The Pennsylvania House of Representatives opened its daily sessions with an invocation given either by one of its members or by an invited invocation-speaker. According to the House’s Rules, the invited invocation-speaker had to be a “member of a regularly established church or religious organization.” And from 2008 on, all invocations had been theistic. When nontheists asked to be guest invocation-speakers for the House, the House leadership repeatedly turned them down, explaining, “[W]e do not believe that governmental bodies are required to allow non-adherents or nonbelievers the opportunity to serve as chaplains.”
In August 2016, we filed suit in federal court on behalf of five nontheists and three nontheist organizations who wished to give opening invocations before the House. We claimed that the House’s practice and policy of denying nontheists the same opportunity to give an opening invocation as the House gave to theists violated the U.S. Constitution’s Establishment, Free Exercise, Free Speech, and Equal Protection Clauses. We also challenged House practices under which the Speaker of the House directed visitors in the gallery to rise for opening prayers and House security officers pressured visitors to rise.
In October 2016, the defendants moved to dismiss the case. After receiving briefing, the court heard the motion in February 2017. Americans United Associate Legal Director Alex Luchenitser and then-Madison Fellow Andrew Nellis presented oral argument.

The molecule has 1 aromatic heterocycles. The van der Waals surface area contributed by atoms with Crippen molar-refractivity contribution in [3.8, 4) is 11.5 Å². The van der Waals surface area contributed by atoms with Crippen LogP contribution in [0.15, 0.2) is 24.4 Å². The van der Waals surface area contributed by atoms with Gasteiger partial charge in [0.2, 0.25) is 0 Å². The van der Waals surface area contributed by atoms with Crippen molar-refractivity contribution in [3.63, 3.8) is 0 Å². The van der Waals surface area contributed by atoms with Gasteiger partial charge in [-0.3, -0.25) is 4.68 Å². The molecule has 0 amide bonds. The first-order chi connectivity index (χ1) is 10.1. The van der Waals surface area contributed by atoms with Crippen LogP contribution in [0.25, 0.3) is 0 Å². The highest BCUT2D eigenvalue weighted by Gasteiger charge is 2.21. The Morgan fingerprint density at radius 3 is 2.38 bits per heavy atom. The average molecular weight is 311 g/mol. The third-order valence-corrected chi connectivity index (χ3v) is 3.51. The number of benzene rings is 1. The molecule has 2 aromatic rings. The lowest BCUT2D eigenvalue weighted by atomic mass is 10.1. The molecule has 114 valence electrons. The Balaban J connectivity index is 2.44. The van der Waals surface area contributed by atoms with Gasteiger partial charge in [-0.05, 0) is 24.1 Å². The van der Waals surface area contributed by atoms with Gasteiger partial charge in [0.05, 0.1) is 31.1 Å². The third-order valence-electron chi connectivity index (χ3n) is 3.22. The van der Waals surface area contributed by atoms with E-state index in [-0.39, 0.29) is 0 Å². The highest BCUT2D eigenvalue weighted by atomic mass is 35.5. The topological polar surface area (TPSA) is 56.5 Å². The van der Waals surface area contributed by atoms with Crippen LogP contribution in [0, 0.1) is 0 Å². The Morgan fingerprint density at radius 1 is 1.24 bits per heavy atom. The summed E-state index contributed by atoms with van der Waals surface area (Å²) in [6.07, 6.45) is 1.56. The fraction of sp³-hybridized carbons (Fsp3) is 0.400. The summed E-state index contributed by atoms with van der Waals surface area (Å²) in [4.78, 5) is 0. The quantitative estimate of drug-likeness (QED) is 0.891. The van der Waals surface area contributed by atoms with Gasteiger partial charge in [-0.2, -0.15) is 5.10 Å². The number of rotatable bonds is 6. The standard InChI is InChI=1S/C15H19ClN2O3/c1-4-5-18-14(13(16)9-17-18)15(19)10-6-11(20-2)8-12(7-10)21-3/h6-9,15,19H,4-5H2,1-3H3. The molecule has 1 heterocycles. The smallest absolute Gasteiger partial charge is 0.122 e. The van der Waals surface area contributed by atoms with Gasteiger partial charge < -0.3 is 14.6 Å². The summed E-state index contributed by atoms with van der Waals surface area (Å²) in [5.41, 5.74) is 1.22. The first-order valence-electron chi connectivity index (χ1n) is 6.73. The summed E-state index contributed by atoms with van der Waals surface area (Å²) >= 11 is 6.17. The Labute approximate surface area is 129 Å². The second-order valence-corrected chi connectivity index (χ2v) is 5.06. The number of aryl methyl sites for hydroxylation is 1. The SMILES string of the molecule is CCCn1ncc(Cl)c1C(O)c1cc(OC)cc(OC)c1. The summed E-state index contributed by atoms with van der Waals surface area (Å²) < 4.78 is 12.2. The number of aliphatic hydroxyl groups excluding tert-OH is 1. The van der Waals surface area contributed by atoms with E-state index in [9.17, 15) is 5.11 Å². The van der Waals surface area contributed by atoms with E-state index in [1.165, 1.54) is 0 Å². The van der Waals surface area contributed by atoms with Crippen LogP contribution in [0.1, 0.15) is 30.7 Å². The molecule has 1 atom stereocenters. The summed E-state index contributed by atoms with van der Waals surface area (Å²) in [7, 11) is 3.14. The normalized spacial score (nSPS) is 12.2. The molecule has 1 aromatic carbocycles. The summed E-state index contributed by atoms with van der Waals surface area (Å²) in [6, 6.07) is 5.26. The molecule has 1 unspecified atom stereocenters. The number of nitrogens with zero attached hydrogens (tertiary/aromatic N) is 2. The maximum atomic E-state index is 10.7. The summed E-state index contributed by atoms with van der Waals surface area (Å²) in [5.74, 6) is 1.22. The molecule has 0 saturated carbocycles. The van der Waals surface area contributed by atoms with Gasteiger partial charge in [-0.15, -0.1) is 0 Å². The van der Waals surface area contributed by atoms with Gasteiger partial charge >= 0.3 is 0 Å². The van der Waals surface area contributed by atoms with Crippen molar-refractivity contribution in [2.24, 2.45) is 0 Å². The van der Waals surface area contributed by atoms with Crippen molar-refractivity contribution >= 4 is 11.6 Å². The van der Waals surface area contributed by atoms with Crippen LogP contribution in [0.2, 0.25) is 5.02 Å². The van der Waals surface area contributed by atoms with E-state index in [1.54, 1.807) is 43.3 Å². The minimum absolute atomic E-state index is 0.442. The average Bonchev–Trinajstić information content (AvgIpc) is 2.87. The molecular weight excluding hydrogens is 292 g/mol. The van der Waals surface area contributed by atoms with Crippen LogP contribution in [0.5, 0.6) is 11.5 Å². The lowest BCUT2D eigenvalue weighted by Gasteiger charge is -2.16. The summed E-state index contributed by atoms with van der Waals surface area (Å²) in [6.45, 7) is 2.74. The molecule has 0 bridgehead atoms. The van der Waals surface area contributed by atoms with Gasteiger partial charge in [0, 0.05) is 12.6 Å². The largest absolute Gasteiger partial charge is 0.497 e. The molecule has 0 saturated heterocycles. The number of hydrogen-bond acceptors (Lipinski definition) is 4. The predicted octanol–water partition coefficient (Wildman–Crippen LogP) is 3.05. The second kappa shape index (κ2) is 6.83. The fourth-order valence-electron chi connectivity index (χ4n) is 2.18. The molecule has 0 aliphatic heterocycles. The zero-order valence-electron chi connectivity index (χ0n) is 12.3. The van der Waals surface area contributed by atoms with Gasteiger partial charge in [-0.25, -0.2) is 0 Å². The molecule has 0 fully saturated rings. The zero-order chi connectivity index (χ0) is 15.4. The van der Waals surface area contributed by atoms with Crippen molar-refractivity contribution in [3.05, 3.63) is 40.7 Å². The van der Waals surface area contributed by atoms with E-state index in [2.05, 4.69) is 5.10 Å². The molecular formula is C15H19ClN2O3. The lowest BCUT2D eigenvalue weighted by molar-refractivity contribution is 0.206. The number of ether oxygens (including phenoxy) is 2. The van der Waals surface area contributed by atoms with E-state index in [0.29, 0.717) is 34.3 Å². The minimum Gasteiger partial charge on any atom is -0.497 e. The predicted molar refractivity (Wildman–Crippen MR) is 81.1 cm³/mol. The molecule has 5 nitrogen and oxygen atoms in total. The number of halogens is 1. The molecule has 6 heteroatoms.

In April 2017, the court largely denied the defendants’ motion to dismiss, allowing our Establishment Clause claim to proceed, though the court did dismiss the back-up claims that we had made under other constitutional clauses. The defendants thereafter sought to have the case reviewed immediately by the U.S. Court of Appeals for the Third Circuit—an attempt that we successfully opposed.
As we went through the discovery process, deposing multiple House officials and reviewing thousands of pages of documents from the House, we learned that House security officers had stopped pressuring visitors to rise for opening prayers, and that the Speaker had started inviting visitors in the gallery to “please rise as able” for the opening prayers.
Both sides moved for summary judgment. In August 2018, the court ruled mostly in our favor, holding that the House’s discriminatory guest-chaplain program violated the Establishment Clause by discriminating based on religion and that the House’s previous practice of pressuring attendees to stand for the prayers was also unconstitutional. The court issued an injunction against the discriminatory guest-chaplain policy and the prior policy of pressuring visitors to stand for prayer. The court ruled, however, that the Speaker’s new practice of inviting visitors in the gallery to “please rise as able” before the opening prayers was constitutional.
In September 2018, the defendants appealed the rulings against them to the U.S. Court of Appeals for the Third Circuit, and we cross-appealed to preserve the three other constitutional claims that the district court had dismissed early on. The defendants also requested that the district court stay its injunction pending appeal, even though they had suspended their guest-chaplain program after the district court issued its injunction and had instead assigned House members to deliver all opening invocations. The district court denied the motion in October 2018.
The defendants filed their opening appellate brief in December 2018. We filed ours in February 2019. AU’s Luchenitser presented oral argument before the Third Circuit in June 2019. The Third Circuit ruled in favor of the defendants in August 2019, finding that the House’s policies were constitutional, except for an incident in which a House security officer pressured visitors to rise for prayer.